The Illuminati (plural of Latin illuminatus, “enlightened”) is a name given to several groups, both real and fictitious. Historically, the name usually refers to the Bavarian Illuminati, an Enlightenment-era secret society founded on 1 May 1776.
The society’s goals were to oppose superstition, obscurantism, religious influence over public life, and abuses of state power. “The order of the day,” they wrote in their general statutes, “is to put an end to the machinations of the purveyors of injustice, to control them without dominating them.”
The Illuminati—along with Freemasonry and other secret societies—were outlawed through edict, by the Bavarian ruler, Charles Theodore, with the encouragement of the Roman Catholic Church, in 1784, 1785, 1787, and 1790. In the several years following, the group was vilified by conservative and religious critics who claimed that they continued underground and were responsible for the French Revolution.
Many influential intellectuals and progressive politicians counted themselves as members, including Ferdinand of Brunswick and the diplomat Xavier von Zwack, who was the Order’s second-in-command. It attracted literary men such as Johann Wolfgang von Goethe and Johann Gottfried Herder and the reigning dukes of Gotha and Weimar.
In subsequent use, “Illuminati” refers to various organisations which claim or are purported to have links to the original Bavarian Illuminati or similar secret societies, though these links are unsubstantiated. They are often alleged to conspire to control world affairs, by masterminding events and planting agents in government and corporations, in order to gain political power and influence and to establish a New World Order. Central to some of the most widely known and elaborate conspiracy theories, the Illuminati have been depicted as lurking in the shadows and pulling the strings and levers of power in dozens of novels, films, television shows, comics, video games, and music videos.
Founded by Adam Weishaupt in Bavaria in 1776, the Illuminati have been referred to in popular culture, in books and comics, television and movies, and games. A number of novelists, playwrights and composers are alleged to have been Illuminati members and to have reflected this in their work. Early conspiracy theories surrounding the Illuminati have inspired various creative works, and continue to do so.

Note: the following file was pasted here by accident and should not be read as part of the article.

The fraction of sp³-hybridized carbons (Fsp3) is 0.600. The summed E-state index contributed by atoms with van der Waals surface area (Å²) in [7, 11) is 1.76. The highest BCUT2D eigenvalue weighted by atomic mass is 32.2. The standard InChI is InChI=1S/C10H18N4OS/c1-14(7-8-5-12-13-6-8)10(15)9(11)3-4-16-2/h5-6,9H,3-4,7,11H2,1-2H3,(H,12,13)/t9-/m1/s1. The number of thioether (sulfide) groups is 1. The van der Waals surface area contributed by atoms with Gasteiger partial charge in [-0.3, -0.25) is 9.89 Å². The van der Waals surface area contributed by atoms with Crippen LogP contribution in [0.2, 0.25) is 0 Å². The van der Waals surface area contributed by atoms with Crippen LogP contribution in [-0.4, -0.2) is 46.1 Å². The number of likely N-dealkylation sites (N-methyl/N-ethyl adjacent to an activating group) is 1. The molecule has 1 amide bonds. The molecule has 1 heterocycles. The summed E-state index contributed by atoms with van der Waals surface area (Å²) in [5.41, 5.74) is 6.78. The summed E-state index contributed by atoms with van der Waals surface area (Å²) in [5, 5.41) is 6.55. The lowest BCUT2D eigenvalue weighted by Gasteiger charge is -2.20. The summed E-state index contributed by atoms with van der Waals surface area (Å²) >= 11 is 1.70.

Adam Weishaupt (1748–1830) was a professor of Canon Law and practical philosophy at the University of Ingolstadt. He was the only non-clerical professor at an institution run by Jesuits, whose order had been dissolved in 1773. The Jesuits of Ingolstadt, however, still retained the purse strings and some power at the University, which they continued to regard as their own. Constant attempts were made to frustrate and discredit non-clerical staff, especially when course material contained anything they regarded as liberal or Protestant. Weishaupt became deeply anti-clerical, resolving to spread the ideals of the Enlightenment (Aufklärung) through some sort of secret society of like-minded individuals.
Finding Freemasonry to be expensive, and not open to his ideas, he founded his own society which was to have a gradal system based on Freemasonry, but his own agenda.
His original name for the new order was Bund der Perfektibilisten, or Covenant of Perfectibility (Perfectibilists), later changing it because it sounded too strange. On 1 May 1776 Weishaupt and four students formed the Perfectibilists, taking the Owl of Minerva as their symbol. The members were to use aliases within the society. Weishaupt became Spartacus. Law students Massenhausen, Bauhof, Merz and Sutor became respectively Ajax, Agathon, Tiberius and Erasmus Roterodamus. Weishaupt later expelled Sutor for indolence. It was not until April 1778 that the order became the Illuminatenorden, or Order of Illuminati, after Weishaupt had seriously contemplated the Bee order.
Massenhausen was initially the most active in expanding the society. Significantly, while studying in Munich shortly after the formation of the order, he recruited Xavier von Zwack, a former pupil of Weishaupt at the beginning of a significant administrative career. (At the time, he was in charge of the Bavarian National Lottery.) Massenhausen’s enthusiasm soon became a liability in the eyes of Weishaupt, often attempting to recruit unsuitable candidates. Later, his erratic love-life made him neglectful, and as Weishaupt passed control of the Munich group to Zwack, it became clear that Massenhausen had misappropriated subscriptions and intercepted correspondence between Weishaupt and Zwack.
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